The plural 1×2 optical switches 130 select a normal contact (output selected when no electric power is supplied) for the dispersion compensating module of the next stage. This makes it possible to supply power only to the 1×2 optical switch which causes optical signals to be turned back by the mirror 140 out of the plural 1×2 optical switches 130. Therefore, the optical components to which power is to be supplied are limited to the variable attenuator 150 and a maximum of one 1×2 optical switch, enabling power consumption to be saved.
The packaging of the variable dispersion compensation device will now be described with reference to
These embodiments of the invention can provide variable dispersion compensation devices to compensate for chromatic dispersion of wavelength division-multiplexed optical signals attributable to a DSF transmission line.
Mirrors are provided on the front face of the case to make it possible to know at a glance which, out of the plural dispersion compensation units, was used last. There is a further advantage that any dispersion compensation unit not in use, including the optical switch, can be withdrawn, or an additional one provided, as desired.
The variable attenuator provides a benefit of restraining the loss to a certain level when the dispersion compensation quantity is to be altered.
Since the dispersion compensating fibers are passed two ways, the length of dispersion compensating fibers can be reduced to half of their number used in the conventional way.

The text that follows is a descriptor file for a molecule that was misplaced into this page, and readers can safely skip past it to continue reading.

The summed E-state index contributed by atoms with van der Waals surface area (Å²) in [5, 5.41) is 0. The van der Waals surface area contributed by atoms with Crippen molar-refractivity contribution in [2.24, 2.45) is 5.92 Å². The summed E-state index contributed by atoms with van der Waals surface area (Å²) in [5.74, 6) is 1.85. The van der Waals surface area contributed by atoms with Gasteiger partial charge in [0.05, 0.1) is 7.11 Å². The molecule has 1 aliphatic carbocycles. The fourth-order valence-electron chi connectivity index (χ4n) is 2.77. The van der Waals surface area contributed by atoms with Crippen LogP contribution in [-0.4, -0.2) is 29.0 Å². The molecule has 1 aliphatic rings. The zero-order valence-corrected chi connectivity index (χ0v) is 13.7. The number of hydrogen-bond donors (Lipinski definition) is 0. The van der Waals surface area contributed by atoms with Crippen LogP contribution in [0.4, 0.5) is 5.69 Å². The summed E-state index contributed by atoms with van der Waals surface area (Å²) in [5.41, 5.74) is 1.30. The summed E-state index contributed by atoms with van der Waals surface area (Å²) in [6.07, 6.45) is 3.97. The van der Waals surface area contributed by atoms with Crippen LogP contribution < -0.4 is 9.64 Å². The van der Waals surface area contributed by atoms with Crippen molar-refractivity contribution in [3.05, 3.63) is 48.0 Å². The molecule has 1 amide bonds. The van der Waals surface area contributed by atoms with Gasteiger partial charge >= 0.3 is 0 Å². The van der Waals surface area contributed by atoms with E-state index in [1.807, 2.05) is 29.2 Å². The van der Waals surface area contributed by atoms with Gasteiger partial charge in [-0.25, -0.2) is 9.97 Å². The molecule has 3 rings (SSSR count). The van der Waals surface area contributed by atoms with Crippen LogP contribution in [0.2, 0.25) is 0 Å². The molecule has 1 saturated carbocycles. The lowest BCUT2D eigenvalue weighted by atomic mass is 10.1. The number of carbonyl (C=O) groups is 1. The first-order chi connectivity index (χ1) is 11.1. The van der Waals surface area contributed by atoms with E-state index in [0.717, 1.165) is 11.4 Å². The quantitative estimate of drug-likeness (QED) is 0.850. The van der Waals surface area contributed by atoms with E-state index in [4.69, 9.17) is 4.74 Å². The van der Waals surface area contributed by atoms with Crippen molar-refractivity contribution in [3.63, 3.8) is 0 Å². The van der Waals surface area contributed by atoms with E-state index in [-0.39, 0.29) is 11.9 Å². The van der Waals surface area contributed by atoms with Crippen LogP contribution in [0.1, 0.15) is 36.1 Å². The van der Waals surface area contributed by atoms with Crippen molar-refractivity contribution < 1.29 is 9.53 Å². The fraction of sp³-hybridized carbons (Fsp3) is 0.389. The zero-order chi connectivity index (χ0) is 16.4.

|Cited Patent||Filing date||Publication date||Applicant||Title|
|US5608562||Sep 1, 1995||Mar 4, 1997||Lucent Technologies Inc.||Optical communications system with adjustable dispersion compensation|
|US5930045||Feb 7, 1997||Jul 27, 1999||Fujitsu, Ltd.||Optical apparatus which uses a virtually imaged phased array to produce chromatic dispersion|
|US5943151||Feb 28, 1997||Aug 24, 1999||Pirelli Cavi S.P.A.||Mehtod of selectively compensating for the chromatic dispersion of optical signals|
|US6647180||Apr 3, 2001||Nov 11, 2003||Teraxion Inc.||Tunable optical dispersion by using two fiber Bragg gratings with nonlinear group delays|
|US6999659 *||Mar 11, 2000||Feb 14, 2006||Thorlabs Gmbh||Fiber transmission element for generating a chromatic dispersion|
|US20020034360 *||Sep 20, 2001||Mar 21, 2002||Satoshi Ishii||Wavelength dispersion compensator and optical transmission line|
|U.S. Classification||385/37, 385/24, 385/28|
|Jan 12, 2010||AS||Assignment|
Owner name: HITACHI, LTD.,JAPAN
Free format text: MERGER;ASSIGNOR:HITACHI COMMUNICATION TECHNOLOGIES, LTD.;REEL/FRAME:023758/0625
Effective date: 20090701
Owner name: HITACHI, LTD., JAPAN
Free format text: MERGER;ASSIGNOR:HITACHI COMMUNICATION TECHNOLOGIES, LTD.;REEL/FRAME:023758/0625
Effective date: 20090701
|Jan 18, 2012||FPAY||Fee payment|
Year of fee payment: 4
|Apr 1, 2016||REMI||Maintenance fee reminder mailed|